Why I think it is so wonderful that they did has a lot to do with the desperate need for America to continue to produce people of strong character. Character, we’ll recall from Aristotle, is developed through habituation. If you do a virtuous thing over and over again, eventually it becomes a part of your character–it becomes who you are by default. In today’s America, for many of us, challenge is something that needs to be sought out. We need to look for opportunities to push ourselves, to see what we can achieve, and to sometimes fail to achieve them. In the Western moral patrimony–in both its Greco-Roman and Hebraic roots–this has always been one sure way to pursue eudaimonia–the well-lived life, human flourishing. Looking to its peripatetic origins, the Crash Course Philosophers put it this way:
A life of eudaimonia is a life of striving. It’s a life of pushing yourself to your limits, and finding success. A eudaimonistic life will be full of the happiness that comes from achieving something really difficult, rather than just having it handed to you.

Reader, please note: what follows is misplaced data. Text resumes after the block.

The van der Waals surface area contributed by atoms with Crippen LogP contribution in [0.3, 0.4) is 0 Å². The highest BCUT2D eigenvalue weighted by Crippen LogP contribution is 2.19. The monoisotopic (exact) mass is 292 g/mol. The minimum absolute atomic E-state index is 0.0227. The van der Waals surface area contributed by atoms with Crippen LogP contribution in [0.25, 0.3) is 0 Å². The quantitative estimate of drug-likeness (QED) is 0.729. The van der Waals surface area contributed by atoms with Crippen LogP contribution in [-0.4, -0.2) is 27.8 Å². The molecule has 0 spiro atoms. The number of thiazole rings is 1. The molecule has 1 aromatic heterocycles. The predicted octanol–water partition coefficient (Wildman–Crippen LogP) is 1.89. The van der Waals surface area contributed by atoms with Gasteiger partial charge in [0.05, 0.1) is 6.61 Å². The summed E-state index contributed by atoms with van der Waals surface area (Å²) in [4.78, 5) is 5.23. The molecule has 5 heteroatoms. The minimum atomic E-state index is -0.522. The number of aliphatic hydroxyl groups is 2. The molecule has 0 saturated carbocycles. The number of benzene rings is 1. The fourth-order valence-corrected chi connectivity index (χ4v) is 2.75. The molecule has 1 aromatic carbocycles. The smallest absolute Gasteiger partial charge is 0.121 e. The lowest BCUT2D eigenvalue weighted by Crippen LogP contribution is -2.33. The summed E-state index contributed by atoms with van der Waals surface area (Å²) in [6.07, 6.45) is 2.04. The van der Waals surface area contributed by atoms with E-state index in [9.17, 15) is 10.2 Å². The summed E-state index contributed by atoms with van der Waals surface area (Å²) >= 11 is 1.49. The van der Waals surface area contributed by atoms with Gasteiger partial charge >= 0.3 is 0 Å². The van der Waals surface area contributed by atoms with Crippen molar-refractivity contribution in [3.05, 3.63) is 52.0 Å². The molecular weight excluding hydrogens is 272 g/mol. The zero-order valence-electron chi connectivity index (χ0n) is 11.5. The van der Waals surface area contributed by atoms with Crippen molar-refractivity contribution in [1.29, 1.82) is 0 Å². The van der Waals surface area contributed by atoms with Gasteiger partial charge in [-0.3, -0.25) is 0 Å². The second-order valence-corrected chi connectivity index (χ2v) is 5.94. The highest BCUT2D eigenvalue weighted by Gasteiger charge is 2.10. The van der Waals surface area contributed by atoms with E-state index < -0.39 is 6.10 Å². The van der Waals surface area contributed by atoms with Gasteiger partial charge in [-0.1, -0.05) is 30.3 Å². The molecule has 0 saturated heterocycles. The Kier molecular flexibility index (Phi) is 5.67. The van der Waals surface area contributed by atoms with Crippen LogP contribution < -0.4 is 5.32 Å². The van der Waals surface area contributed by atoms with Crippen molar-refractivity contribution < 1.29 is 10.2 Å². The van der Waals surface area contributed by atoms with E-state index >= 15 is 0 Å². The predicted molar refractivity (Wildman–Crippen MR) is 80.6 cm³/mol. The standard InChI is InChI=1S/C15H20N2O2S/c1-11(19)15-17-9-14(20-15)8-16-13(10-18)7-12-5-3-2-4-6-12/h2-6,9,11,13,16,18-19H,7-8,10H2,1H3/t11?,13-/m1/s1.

In its more Hebraic framing, eudaimonia is the notion that in the Beatitudes is often translated as “Blessed.” It could also be rendered “happy.” This is not a happiness available through any number of limitless avenues. Beatitude requires a particular ecology in which to thrive. This is not an ecology determined by circumstances or the conditions of life, but rather by intended ends, moral ambition, and proper loves. Choosing to live life striving after beatitude will mean we sometimes falter in our ambition. It means that the moral muscles and resilience we are trying to build will sometimes fail. It means we will never stop striving. But I also think it is the only way to develop a taste for heaven. The Beatitudes conclude with “happy are the peacemakers, for they will be known as sons of God.” As I’ve written before, to be a “son” in Semitic thought meant that one bore the characteristics of the thing signified. Happy, then, are those peacemakers for they bear the characteristics of the Divine. Surely only those who share an affinity with God will desire to spend eternity in His presence. As the rest of the Beatitudes reveal, of course, the road to becoming a child of God is easy. As a dad, however, there are few things more pleasing than to see my children strive after such hard things worth having, to watch them sink into bed at the end of a well-fought day, and to know, all the while, that they are developing robust souls confident enough in the source of their worth to take punches–both spoken and thrown. Helping them to know who they are, Who made them, and that all will be well is the only sure-fire way to help prepare them to live a life in which they can trust that while they may not always be pleased by much of what’s happening around them, they have every chance to be happy.